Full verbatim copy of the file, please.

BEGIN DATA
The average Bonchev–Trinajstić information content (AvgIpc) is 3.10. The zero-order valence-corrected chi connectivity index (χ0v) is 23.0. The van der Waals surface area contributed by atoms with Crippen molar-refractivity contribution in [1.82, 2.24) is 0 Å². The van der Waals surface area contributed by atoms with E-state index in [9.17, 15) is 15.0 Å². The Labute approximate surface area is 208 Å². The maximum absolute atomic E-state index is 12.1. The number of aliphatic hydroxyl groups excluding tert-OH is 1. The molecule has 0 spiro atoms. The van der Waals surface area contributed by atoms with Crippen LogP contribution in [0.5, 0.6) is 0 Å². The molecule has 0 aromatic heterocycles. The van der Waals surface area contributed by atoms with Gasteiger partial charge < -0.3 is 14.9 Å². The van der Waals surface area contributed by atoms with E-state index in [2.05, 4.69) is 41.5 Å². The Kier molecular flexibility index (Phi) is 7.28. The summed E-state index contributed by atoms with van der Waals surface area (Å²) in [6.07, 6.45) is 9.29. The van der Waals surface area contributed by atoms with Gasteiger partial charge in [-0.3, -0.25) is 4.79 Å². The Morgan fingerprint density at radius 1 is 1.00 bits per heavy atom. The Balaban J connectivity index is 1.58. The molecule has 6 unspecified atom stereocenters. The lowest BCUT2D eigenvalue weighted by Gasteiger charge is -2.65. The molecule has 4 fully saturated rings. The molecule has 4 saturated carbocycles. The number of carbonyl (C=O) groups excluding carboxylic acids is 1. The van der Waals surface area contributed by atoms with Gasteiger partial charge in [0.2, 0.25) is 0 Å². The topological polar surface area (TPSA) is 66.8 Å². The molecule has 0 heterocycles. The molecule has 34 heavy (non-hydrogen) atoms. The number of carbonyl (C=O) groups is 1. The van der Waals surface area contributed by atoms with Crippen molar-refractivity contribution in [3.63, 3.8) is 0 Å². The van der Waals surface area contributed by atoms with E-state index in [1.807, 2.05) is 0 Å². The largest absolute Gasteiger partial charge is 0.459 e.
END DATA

The average Bonchev–Trinajstić information content (AvgIpc) is 3.10. The zero-order valence-corrected chi connectivity index (χ0v) is 23.0. The van der Waals surface area contributed by atoms with Crippen molar-refractivity contribution in [1.82, 2.24) is 0 Å². The van der Waals surface area contributed by atoms with E-state index in [9.17, 15) is 15.0 Å². The Labute approximate surface area is 208 Å². The maximum absolute atomic E-state index is 12.1. The number of aliphatic hydroxyl groups excluding tert-OH is 1. The molecule has 0 spiro atoms. The van der Waals surface area contributed by atoms with Crippen LogP contribution in [0.5, 0.6) is 0 Å². The molecule has 0 aromatic heterocycles. The van der Waals surface area contributed by atoms with Gasteiger partial charge < -0.3 is 14.9 Å². The van der Waals surface area contributed by atoms with E-state index in [2.05, 4.69) is 41.5 Å². The Kier molecular flexibility index (Phi) is 7.28. The summed E-state index contributed by atoms with van der Waals surface area (Å²) in [6.07, 6.45) is 9.29. The van der Waals surface area contributed by atoms with Gasteiger partial charge in [-0.3, -0.25) is 4.79 Å². The Morgan fingerprint density at radius 1 is 1.00 bits per heavy atom. The Balaban J connectivity index is 1.58. The molecule has 6 unspecified atom stereocenters. The lowest BCUT2D eigenvalue weighted by Gasteiger charge is -2.65. The molecule has 4 fully saturated rings. The molecule has 4 saturated carbocycles. The number of carbonyl (C=O) groups excluding carboxylic acids is 1. The van der Waals surface area contributed by atoms with Gasteiger partial charge in [0.2, 0.25) is 0 Å². The topological polar surface area (TPSA) is 66.8 Å². The molecule has 0 heterocycles. The molecule has 34 heavy (non-hydrogen) atoms. The number of carbonyl (C=O) groups is 1. The van der Waals surface area contributed by atoms with Crippen molar-refractivity contribution in [3.63, 3.8) is 0 Å². The van der Waals surface area contributed by atoms with E-state index in [1.807, 2.05) is 0 Å². The largest absolute Gasteiger partial charge is 0.459 e.